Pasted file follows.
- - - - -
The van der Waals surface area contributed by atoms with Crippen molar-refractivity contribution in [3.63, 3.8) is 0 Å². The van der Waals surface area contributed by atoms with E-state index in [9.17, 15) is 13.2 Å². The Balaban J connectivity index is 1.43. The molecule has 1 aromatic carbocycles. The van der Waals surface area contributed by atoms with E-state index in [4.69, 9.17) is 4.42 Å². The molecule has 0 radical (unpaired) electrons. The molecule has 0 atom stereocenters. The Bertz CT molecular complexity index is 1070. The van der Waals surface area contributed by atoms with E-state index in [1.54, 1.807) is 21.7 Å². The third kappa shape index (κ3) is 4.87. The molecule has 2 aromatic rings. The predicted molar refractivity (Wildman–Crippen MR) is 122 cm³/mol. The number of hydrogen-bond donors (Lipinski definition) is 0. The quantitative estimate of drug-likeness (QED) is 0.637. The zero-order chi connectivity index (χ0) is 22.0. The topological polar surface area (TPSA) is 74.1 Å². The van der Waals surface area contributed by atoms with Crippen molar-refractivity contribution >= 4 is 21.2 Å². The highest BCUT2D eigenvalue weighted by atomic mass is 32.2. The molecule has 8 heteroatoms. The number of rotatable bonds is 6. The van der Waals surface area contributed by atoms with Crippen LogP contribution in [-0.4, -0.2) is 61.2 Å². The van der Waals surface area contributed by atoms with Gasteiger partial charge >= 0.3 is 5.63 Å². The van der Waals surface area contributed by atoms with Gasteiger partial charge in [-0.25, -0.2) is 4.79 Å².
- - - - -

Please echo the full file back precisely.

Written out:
The van der Waals surface area contributed by atoms with Crippen molar-refractivity contribution in [3.63, 3.8) is 0 Å². The van der Waals surface area contributed by atoms with E-state index in [9.17, 15) is 13.2 Å². The Balaban J connectivity index is 1.43. The molecule has 1 aromatic carbocycles. The van der Waals surface area contributed by atoms with E-state index in [4.69, 9.17) is 4.42 Å². The molecule has 0 radical (unpaired) electrons. The molecule has 0 atom stereocenters. The Bertz CT molecular complexity index is 1070. The van der Waals surface area contributed by atoms with E-state index in [1.54, 1.807) is 21.7 Å². The third kappa shape index (κ3) is 4.87. The molecule has 2 aromatic rings. The predicted molar refractivity (Wildman–Crippen MR) is 122 cm³/mol. The number of hydrogen-bond donors (Lipinski definition) is 0. The quantitative estimate of drug-likeness (QED) is 0.637. The zero-order chi connectivity index (χ0) is 22.0. The topological polar surface area (TPSA) is 74.1 Å². The van der Waals surface area contributed by atoms with Crippen molar-refractivity contribution >= 4 is 21.2 Å². The highest BCUT2D eigenvalue weighted by atomic mass is 32.2. The molecule has 8 heteroatoms. The number of rotatable bonds is 6. The van der Waals surface area contributed by atoms with Crippen LogP contribution in [-0.4, -0.2) is 61.2 Å². The van der Waals surface area contributed by atoms with Gasteiger partial charge >= 0.3 is 5.63 Å². The van der Waals surface area contributed by atoms with Gasteiger partial charge in [-0.25, -0.2) is 4.79 Å².